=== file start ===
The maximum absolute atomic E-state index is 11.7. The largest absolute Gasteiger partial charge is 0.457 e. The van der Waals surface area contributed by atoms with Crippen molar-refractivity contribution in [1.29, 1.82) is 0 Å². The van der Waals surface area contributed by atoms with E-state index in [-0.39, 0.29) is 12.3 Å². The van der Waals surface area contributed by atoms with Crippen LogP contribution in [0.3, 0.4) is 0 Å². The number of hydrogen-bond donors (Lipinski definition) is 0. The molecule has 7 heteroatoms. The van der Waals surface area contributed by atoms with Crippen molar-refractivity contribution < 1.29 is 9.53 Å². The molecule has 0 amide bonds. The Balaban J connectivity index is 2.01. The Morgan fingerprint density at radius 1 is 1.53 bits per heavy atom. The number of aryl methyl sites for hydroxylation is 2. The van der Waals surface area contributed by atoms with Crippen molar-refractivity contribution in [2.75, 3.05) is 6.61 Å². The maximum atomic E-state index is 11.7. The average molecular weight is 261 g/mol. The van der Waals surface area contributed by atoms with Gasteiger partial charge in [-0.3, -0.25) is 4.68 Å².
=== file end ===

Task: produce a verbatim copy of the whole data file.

The maximum absolute atomic E-state index is 11.7. The largest absolute Gasteiger partial charge is 0.457 e. The van der Waals surface area contributed by atoms with Crippen molar-refractivity contribution in [1.29, 1.82) is 0 Å². The van der Waals surface area contributed by atoms with E-state index in [-0.39, 0.29) is 12.3 Å². The van der Waals surface area contributed by atoms with Crippen LogP contribution in [0.3, 0.4) is 0 Å². The number of hydrogen-bond donors (Lipinski definition) is 0. The molecule has 7 heteroatoms. The van der Waals surface area contributed by atoms with Crippen molar-refractivity contribution < 1.29 is 9.53 Å². The molecule has 0 amide bonds. The Balaban J connectivity index is 2.01. The Morgan fingerprint density at radius 1 is 1.53 bits per heavy atom. The number of aryl methyl sites for hydroxylation is 2. The van der Waals surface area contributed by atoms with Crippen molar-refractivity contribution in [2.75, 3.05) is 6.61 Å². The maximum atomic E-state index is 11.7. The average molecular weight is 261 g/mol. The van der Waals surface area contributed by atoms with Gasteiger partial charge in [-0.3, -0.25) is 4.68 Å².